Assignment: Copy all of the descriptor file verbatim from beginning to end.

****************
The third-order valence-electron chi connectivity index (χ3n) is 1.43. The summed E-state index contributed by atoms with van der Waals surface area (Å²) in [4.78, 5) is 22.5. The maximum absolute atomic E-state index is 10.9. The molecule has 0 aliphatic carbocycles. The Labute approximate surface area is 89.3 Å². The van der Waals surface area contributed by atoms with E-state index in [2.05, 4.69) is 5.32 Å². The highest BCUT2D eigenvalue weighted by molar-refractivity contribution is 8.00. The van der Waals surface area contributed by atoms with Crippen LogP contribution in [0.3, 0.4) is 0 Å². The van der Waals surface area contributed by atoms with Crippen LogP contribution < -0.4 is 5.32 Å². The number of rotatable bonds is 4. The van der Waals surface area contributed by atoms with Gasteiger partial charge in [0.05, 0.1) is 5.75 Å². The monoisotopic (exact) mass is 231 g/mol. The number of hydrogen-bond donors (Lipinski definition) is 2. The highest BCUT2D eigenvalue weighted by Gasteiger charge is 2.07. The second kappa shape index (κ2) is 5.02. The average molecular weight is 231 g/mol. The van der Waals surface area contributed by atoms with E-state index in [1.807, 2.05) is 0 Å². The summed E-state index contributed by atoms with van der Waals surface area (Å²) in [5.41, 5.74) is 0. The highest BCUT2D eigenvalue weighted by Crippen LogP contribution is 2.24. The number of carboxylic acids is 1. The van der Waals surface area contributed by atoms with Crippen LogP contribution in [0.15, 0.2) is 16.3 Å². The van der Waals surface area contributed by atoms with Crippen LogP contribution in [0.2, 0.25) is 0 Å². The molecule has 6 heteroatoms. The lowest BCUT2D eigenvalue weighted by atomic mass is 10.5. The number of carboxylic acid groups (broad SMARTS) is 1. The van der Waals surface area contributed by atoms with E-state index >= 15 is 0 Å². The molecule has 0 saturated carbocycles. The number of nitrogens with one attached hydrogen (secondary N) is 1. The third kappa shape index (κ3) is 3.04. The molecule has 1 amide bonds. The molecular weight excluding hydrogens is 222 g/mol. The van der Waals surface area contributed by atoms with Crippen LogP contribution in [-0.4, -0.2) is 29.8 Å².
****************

The third-order valence-electron chi connectivity index (χ3n) is 1.43. The summed E-state index contributed by atoms with van der Waals surface area (Å²) in [4.78, 5) is 22.5. The maximum absolute atomic E-state index is 10.9. The molecule has 0 aliphatic carbocycles. The Labute approximate surface area is 89.3 Å². The van der Waals surface area contributed by atoms with E-state index in [2.05, 4.69) is 5.32 Å². The highest BCUT2D eigenvalue weighted by molar-refractivity contribution is 8.00. The van der Waals surface area contributed by atoms with Crippen LogP contribution in [0.3, 0.4) is 0 Å². The van der Waals surface area contributed by atoms with Crippen LogP contribution < -0.4 is 5.32 Å². The number of rotatable bonds is 4. The van der Waals surface area contributed by atoms with Gasteiger partial charge in [0.05, 0.1) is 5.75 Å². The monoisotopic (exact) mass is 231 g/mol. The number of hydrogen-bond donors (Lipinski definition) is 2. The highest BCUT2D eigenvalue weighted by Gasteiger charge is 2.07. The second kappa shape index (κ2) is 5.02. The average molecular weight is 231 g/mol. The van der Waals surface area contributed by atoms with E-state index in [1.807, 2.05) is 0 Å². The summed E-state index contributed by atoms with van der Waals surface area (Å²) in [5.41, 5.74) is 0. The highest BCUT2D eigenvalue weighted by Crippen LogP contribution is 2.24. The number of carboxylic acids is 1. The van der Waals surface area contributed by atoms with Crippen LogP contribution in [0.15, 0.2) is 16.3 Å². The van der Waals surface area contributed by atoms with Crippen LogP contribution in [0.2, 0.25) is 0 Å². The molecule has 6 heteroatoms. The lowest BCUT2D eigenvalue weighted by atomic mass is 10.5. The number of carboxylic acid groups (broad SMARTS) is 1. The van der Waals surface area contributed by atoms with E-state index >= 15 is 0 Å². The molecule has 0 saturated carbocycles. The number of nitrogens with one attached hydrogen (secondary N) is 1. The third kappa shape index (κ3) is 3.04. The molecule has 1 amide bonds. The molecular weight excluding hydrogens is 222 g/mol. The van der Waals surface area contributed by atoms with Crippen LogP contribution in [-0.4, -0.2) is 29.8 Å².